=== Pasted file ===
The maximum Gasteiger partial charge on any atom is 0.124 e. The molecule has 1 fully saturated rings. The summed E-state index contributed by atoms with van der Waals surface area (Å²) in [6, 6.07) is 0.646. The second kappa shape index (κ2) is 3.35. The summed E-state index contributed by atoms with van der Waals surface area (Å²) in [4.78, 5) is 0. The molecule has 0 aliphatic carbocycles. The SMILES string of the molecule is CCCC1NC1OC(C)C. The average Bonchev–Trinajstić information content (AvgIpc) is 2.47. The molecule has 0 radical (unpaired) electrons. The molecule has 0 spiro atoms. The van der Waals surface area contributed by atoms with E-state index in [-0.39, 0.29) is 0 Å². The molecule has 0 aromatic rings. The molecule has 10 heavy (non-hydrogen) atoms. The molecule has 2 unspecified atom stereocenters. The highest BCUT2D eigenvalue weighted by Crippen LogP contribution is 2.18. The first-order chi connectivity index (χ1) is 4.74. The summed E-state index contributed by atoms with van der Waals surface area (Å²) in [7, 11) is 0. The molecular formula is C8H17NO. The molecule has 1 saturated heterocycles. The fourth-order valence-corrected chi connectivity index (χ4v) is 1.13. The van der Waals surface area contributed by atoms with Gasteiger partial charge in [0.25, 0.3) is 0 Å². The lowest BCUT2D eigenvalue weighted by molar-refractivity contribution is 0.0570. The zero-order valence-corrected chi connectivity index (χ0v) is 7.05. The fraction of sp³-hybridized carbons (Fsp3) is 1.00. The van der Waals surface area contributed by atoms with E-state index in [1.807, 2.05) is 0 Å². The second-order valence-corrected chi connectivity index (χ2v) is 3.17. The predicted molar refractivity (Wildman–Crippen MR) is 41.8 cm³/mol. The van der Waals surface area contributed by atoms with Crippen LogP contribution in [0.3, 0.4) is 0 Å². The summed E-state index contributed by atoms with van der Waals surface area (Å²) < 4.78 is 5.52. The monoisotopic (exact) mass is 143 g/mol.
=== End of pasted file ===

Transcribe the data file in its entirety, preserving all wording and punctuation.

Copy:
The maximum Gasteiger partial charge on any atom is 0.124 e. The molecule has 1 fully saturated rings. The summed E-state index contributed by atoms with van der Waals surface area (Å²) in [6, 6.07) is 0.646. The second kappa shape index (κ2) is 3.35. The summed E-state index contributed by atoms with van der Waals surface area (Å²) in [4.78, 5) is 0. The molecule has 0 aliphatic carbocycles. The SMILES string of the molecule is CCCC1NC1OC(C)C. The average Bonchev–Trinajstić information content (AvgIpc) is 2.47. The molecule has 0 radical (unpaired) electrons. The molecule has 0 spiro atoms. The van der Waals surface area contributed by atoms with E-state index in [-0.39, 0.29) is 0 Å². The molecule has 0 aromatic rings. The molecule has 10 heavy (non-hydrogen) atoms. The molecule has 2 unspecified atom stereocenters. The highest BCUT2D eigenvalue weighted by Crippen LogP contribution is 2.18. The first-order chi connectivity index (χ1) is 4.74. The summed E-state index contributed by atoms with van der Waals surface area (Å²) in [7, 11) is 0. The molecular formula is C8H17NO. The molecule has 1 saturated heterocycles. The fourth-order valence-corrected chi connectivity index (χ4v) is 1.13. The van der Waals surface area contributed by atoms with Gasteiger partial charge in [0.25, 0.3) is 0 Å². The lowest BCUT2D eigenvalue weighted by molar-refractivity contribution is 0.0570. The zero-order valence-corrected chi connectivity index (χ0v) is 7.05. The fraction of sp³-hybridized carbons (Fsp3) is 1.00. The van der Waals surface area contributed by atoms with E-state index in [1.807, 2.05) is 0 Å². The second-order valence-corrected chi connectivity index (χ2v) is 3.17. The predicted molar refractivity (Wildman–Crippen MR) is 41.8 cm³/mol. The van der Waals surface area contributed by atoms with Crippen LogP contribution in [0.3, 0.4) is 0 Å². The summed E-state index contributed by atoms with van der Waals surface area (Å²) < 4.78 is 5.52. The monoisotopic (exact) mass is 143 g/mol.